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Saturday mornings are better than Friday nights.




Exercise is a celebration of what our bodies can do.

Let's provide structure to a feat that seems too obscure. Tell me your goals so it becomes real. Maybe in your circle of friends there isn't anyone else willing to get active. That's okay, we're here to get you excited about Saturday mornings instead of Friday nights. Join us.

TBA Blog

A Different Kind of Vacation

On this day, one week ago, I was waking up before continental breakfast began, going to bed before the Elite Eight games were finished, and trying new methods to defeat all my aches and pains. I was in heaven. I was in Clermont, Florida at the National Training Center for 5 days swim, biking, and running more than I ever have. I was exhausted after the first day, but I learned a lot and I'm happy to pass on a few things that are definitely going to help me prepare for Ironman Lake Placid. 

Turns out I'm not metabolically efficient, or at least I don't think I am. 

I need better nutrition. I knew this already, but last weekend confirmed it. I downed too many gels on the bike and I was still very hungry toward the end. I may be metabolically inefficient. This means I rely too heavily on carbohydrates for energy at lower intensities. Someone who is metabolically efficient can derive more energy from fat for longer, before intensity increases. There is actually a test I am going to do over the weekend to see how metabolically efficient I am. It will tell me the exact intensity (heart rate) that I switch from using over 50% fat to using over 50% carbohydrates. I want that intensity to be as high as possible and I'll work to increase it after I test and retest.  

I basically need to do longer rides at higher intensities if I want to finish with a decent time. But I knew that and I have a 3 hour ride planned tomorrow. On the trip I swam more than I ever have back here and it helped a lot. I still have a half marathon scheduled for next Sunday so I am running semi regularly, but after next Sunday I will dedicating a much higher percentage of training time to swimming and biking. I need to complete the bike in under 6.5 hours. That is gonna be a lot tougher than I thought. 112 miles in 6 hours comes out to an average speed of 18.5 mph. During my 55 mile ride in Florida I was averaging less than 15 mph. My swimming is coming along nicely. After next Sunday I will swim 4-5 days/week and bike 5-6 days/week. This Ironman thing is no joke. 


...Or Buy New Shoes?

It's common for triathletes to forego maintenance exercises necessary to run bike and swim all those miles. This time of the year many are starting to get outside and increase volume. That takes time, something has to give and resistance training takes a back seat.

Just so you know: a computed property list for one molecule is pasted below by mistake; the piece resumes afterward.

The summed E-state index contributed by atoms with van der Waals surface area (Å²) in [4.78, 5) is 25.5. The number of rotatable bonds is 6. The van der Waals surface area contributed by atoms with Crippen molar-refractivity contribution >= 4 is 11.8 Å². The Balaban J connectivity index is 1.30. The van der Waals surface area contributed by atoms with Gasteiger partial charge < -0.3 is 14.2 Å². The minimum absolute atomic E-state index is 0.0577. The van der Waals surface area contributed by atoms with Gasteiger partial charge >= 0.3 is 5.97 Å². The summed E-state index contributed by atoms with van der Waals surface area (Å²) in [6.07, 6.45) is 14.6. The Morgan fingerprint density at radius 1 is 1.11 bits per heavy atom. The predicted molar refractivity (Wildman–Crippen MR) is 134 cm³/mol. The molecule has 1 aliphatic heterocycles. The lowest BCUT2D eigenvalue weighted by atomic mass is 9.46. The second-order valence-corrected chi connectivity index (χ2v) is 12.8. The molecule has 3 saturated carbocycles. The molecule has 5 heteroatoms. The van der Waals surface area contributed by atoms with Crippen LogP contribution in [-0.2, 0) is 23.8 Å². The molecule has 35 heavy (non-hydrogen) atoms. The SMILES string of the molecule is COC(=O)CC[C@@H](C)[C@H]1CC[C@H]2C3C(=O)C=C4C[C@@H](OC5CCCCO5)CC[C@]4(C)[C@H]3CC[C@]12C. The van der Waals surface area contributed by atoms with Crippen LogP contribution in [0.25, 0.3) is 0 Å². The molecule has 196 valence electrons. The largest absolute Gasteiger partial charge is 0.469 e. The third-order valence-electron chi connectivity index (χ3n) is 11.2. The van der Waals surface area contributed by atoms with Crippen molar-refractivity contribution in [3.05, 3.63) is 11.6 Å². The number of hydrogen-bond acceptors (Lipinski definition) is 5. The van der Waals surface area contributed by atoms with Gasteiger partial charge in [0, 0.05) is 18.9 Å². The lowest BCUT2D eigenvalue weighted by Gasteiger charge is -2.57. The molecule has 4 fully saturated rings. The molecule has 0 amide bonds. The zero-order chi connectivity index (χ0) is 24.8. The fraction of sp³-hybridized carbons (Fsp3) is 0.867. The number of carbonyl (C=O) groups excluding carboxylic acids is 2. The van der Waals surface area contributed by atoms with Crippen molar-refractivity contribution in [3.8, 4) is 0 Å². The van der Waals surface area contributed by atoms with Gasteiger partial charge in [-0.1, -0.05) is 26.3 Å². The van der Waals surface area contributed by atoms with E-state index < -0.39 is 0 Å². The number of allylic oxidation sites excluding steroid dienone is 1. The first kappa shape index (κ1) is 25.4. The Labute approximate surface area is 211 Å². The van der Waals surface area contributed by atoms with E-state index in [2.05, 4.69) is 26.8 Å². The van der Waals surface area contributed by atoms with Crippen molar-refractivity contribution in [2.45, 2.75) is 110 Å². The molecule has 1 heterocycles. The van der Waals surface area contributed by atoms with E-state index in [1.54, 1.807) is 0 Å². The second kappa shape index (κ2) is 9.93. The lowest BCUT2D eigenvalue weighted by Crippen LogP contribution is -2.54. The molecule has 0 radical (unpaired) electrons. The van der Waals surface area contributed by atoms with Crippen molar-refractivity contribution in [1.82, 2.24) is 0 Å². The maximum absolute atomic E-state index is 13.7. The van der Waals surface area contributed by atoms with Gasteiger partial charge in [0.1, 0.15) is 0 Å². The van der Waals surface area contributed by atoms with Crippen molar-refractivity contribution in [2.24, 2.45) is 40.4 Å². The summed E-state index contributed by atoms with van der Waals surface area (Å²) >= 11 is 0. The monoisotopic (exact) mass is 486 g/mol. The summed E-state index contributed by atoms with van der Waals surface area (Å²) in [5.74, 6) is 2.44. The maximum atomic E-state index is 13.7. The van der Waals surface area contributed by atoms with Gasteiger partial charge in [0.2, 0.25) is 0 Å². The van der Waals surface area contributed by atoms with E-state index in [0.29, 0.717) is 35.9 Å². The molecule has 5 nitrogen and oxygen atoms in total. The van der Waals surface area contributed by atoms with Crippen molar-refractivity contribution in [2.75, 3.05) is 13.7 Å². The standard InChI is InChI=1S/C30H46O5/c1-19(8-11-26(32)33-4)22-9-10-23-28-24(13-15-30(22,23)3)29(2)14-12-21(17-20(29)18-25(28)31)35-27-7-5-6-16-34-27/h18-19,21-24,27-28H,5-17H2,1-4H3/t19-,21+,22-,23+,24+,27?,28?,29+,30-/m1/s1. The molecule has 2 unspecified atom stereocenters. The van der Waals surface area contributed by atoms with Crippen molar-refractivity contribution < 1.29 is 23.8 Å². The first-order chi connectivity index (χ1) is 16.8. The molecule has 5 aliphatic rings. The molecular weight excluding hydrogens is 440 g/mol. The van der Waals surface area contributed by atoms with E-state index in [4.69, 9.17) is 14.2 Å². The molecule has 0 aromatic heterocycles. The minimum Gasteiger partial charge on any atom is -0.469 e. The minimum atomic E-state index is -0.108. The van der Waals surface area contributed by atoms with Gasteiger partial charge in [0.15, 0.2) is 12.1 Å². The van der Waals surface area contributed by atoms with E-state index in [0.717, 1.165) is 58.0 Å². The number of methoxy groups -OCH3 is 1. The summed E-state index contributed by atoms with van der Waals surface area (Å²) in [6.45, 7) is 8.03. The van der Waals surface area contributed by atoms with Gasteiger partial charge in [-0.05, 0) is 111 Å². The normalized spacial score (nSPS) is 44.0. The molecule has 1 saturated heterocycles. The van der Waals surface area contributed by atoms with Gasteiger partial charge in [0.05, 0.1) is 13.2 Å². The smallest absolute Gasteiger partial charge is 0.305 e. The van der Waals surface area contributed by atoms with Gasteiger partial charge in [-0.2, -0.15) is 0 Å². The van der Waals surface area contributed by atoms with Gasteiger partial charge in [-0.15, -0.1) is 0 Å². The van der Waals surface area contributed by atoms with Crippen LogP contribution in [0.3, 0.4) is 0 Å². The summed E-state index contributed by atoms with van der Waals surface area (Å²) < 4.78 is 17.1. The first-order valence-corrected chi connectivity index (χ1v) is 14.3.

A few weeks ago one of my triathletes did just that and he got injured. I saw him in the locker room the other day and we started talking about his physical therapy that he just started. He told me the issue they found and what the PT to fix it. Made a lot of sense to me and I suggested, that he really hammer glute brides, hip extensions, and anything else to target the hip stabilizers used while running.

Then he goes.. 

"Here's my thinking, I'm not going to get off the bike and lay on the ground and do glute bridges in a race, so why would I do it before I run now?"

Take a second, read it again. 

Take your time, I'll wait. 

Ok are you done laughing? Nope? That's fine, take your time. 


OOOOOOOOk let's begin. First, he had just gotten off the treadmill. There too many other points to speak to, so I'm just going to leave this one now. We should probably switch to bullet points

  •  You won't use fins and paddles in a race, it's not allowed, so why are you using them in a pool, also a fixed area chlorine filled space with walls you kick off of, none of which you'll be experiencing in a race.
  • You won't be clamped to the floor, spinning in place during any race this year, why then have you been doing it all winter?
  • All the other countless examples of how we manipulate training environments to either make them harder, easier, or as similar as possible to race conditions. 

I go through this with him and he concedes a little. He comes back with,

"Well I've been running for years and my glutes didn't just decide to not work."